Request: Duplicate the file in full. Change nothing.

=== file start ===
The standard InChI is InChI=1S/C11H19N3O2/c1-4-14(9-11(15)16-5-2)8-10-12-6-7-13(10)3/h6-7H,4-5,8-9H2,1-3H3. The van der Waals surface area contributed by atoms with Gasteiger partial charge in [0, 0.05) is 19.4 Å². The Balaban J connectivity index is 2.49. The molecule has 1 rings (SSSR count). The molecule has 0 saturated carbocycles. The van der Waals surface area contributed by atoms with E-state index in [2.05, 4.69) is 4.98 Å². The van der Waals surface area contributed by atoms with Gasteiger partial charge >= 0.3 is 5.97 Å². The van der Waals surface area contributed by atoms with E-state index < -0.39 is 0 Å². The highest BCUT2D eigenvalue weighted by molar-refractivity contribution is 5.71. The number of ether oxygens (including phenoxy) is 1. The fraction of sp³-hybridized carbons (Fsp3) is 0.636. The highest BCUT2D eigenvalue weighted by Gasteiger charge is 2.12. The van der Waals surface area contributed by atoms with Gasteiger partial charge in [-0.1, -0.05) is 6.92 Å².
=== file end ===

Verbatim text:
The standard InChI is InChI=1S/C11H19N3O2/c1-4-14(9-11(15)16-5-2)8-10-12-6-7-13(10)3/h6-7H,4-5,8-9H2,1-3H3. The van der Waals surface area contributed by atoms with Gasteiger partial charge in [0, 0.05) is 19.4 Å². The Balaban J connectivity index is 2.49. The molecule has 1 rings (SSSR count). The molecule has 0 saturated carbocycles. The van der Waals surface area contributed by atoms with E-state index in [2.05, 4.69) is 4.98 Å². The van der Waals surface area contributed by atoms with Gasteiger partial charge >= 0.3 is 5.97 Å². The van der Waals surface area contributed by atoms with E-state index < -0.39 is 0 Å². The highest BCUT2D eigenvalue weighted by molar-refractivity contribution is 5.71. The number of ether oxygens (including phenoxy) is 1. The fraction of sp³-hybridized carbons (Fsp3) is 0.636. The highest BCUT2D eigenvalue weighted by Gasteiger charge is 2.12. The van der Waals surface area contributed by atoms with Gasteiger partial charge in [-0.1, -0.05) is 6.92 Å².